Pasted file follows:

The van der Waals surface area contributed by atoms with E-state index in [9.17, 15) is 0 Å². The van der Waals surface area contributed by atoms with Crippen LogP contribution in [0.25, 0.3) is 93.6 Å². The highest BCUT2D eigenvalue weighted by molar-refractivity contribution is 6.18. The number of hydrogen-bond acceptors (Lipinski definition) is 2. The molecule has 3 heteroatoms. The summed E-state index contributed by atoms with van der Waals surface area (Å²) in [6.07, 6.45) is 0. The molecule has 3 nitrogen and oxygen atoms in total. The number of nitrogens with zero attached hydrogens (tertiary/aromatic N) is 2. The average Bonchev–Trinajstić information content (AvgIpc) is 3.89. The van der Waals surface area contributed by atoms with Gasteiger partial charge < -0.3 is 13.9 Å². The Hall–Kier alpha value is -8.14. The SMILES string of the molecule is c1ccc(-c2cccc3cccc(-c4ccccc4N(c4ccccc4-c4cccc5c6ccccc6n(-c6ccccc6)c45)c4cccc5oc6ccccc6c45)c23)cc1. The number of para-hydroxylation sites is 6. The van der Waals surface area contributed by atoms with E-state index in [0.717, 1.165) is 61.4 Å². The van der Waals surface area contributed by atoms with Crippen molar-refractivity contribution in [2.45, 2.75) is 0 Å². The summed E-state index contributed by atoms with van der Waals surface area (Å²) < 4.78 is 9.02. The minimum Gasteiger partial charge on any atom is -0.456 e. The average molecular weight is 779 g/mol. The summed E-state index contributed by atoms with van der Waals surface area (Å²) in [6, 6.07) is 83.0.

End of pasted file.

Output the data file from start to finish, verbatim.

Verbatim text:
The van der Waals surface area contributed by atoms with E-state index in [9.17, 15) is 0 Å². The van der Waals surface area contributed by atoms with Crippen LogP contribution in [0.25, 0.3) is 93.6 Å². The highest BCUT2D eigenvalue weighted by molar-refractivity contribution is 6.18. The number of hydrogen-bond acceptors (Lipinski definition) is 2. The molecule has 3 heteroatoms. The summed E-state index contributed by atoms with van der Waals surface area (Å²) in [6.07, 6.45) is 0. The molecule has 3 nitrogen and oxygen atoms in total. The number of nitrogens with zero attached hydrogens (tertiary/aromatic N) is 2. The average Bonchev–Trinajstić information content (AvgIpc) is 3.89. The van der Waals surface area contributed by atoms with Gasteiger partial charge < -0.3 is 13.9 Å². The Hall–Kier alpha value is -8.14. The SMILES string of the molecule is c1ccc(-c2cccc3cccc(-c4ccccc4N(c4ccccc4-c4cccc5c6ccccc6n(-c6ccccc6)c45)c4cccc5oc6ccccc6c45)c23)cc1. The number of para-hydroxylation sites is 6. The van der Waals surface area contributed by atoms with E-state index in [0.717, 1.165) is 61.4 Å². The van der Waals surface area contributed by atoms with Crippen molar-refractivity contribution in [2.45, 2.75) is 0 Å². The summed E-state index contributed by atoms with van der Waals surface area (Å²) < 4.78 is 9.02. The minimum Gasteiger partial charge on any atom is -0.456 e. The average molecular weight is 779 g/mol. The summed E-state index contributed by atoms with van der Waals surface area (Å²) in [6, 6.07) is 83.0.